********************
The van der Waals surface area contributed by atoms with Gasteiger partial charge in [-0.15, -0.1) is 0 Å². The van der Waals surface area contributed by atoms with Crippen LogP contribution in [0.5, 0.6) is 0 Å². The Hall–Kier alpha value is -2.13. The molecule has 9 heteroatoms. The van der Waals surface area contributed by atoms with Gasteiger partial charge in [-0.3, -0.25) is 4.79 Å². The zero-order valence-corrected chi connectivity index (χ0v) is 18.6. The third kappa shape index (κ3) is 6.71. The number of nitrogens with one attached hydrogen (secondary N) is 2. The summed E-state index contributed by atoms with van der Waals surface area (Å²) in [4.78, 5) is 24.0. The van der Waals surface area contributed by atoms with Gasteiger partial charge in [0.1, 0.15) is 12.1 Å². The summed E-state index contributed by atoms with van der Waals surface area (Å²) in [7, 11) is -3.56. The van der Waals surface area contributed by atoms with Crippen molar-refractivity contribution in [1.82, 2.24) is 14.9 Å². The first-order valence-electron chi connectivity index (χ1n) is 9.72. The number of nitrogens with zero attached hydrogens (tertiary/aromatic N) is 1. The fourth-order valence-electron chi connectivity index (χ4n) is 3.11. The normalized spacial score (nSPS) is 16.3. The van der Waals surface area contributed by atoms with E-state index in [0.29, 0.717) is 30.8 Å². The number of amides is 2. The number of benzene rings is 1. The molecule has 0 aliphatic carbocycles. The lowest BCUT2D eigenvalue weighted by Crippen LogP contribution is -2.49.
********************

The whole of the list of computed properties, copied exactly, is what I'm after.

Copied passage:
The van der Waals surface area contributed by atoms with Gasteiger partial charge in [-0.15, -0.1) is 0 Å². The van der Waals surface area contributed by atoms with Crippen LogP contribution in [0.5, 0.6) is 0 Å². The Hall–Kier alpha value is -2.13. The molecule has 9 heteroatoms. The van der Waals surface area contributed by atoms with Gasteiger partial charge in [-0.3, -0.25) is 4.79 Å². The zero-order valence-corrected chi connectivity index (χ0v) is 18.6. The third kappa shape index (κ3) is 6.71. The number of nitrogens with one attached hydrogen (secondary N) is 2. The summed E-state index contributed by atoms with van der Waals surface area (Å²) in [4.78, 5) is 24.0. The van der Waals surface area contributed by atoms with Gasteiger partial charge in [0.1, 0.15) is 12.1 Å². The summed E-state index contributed by atoms with van der Waals surface area (Å²) in [7, 11) is -3.56. The van der Waals surface area contributed by atoms with Crippen molar-refractivity contribution in [1.82, 2.24) is 14.9 Å². The first-order valence-electron chi connectivity index (χ1n) is 9.72. The number of nitrogens with zero attached hydrogens (tertiary/aromatic N) is 1. The fourth-order valence-electron chi connectivity index (χ4n) is 3.11. The normalized spacial score (nSPS) is 16.3. The van der Waals surface area contributed by atoms with E-state index in [0.29, 0.717) is 30.8 Å². The number of amides is 2. The number of benzene rings is 1. The molecule has 0 aliphatic carbocycles. The lowest BCUT2D eigenvalue weighted by Crippen LogP contribution is -2.49.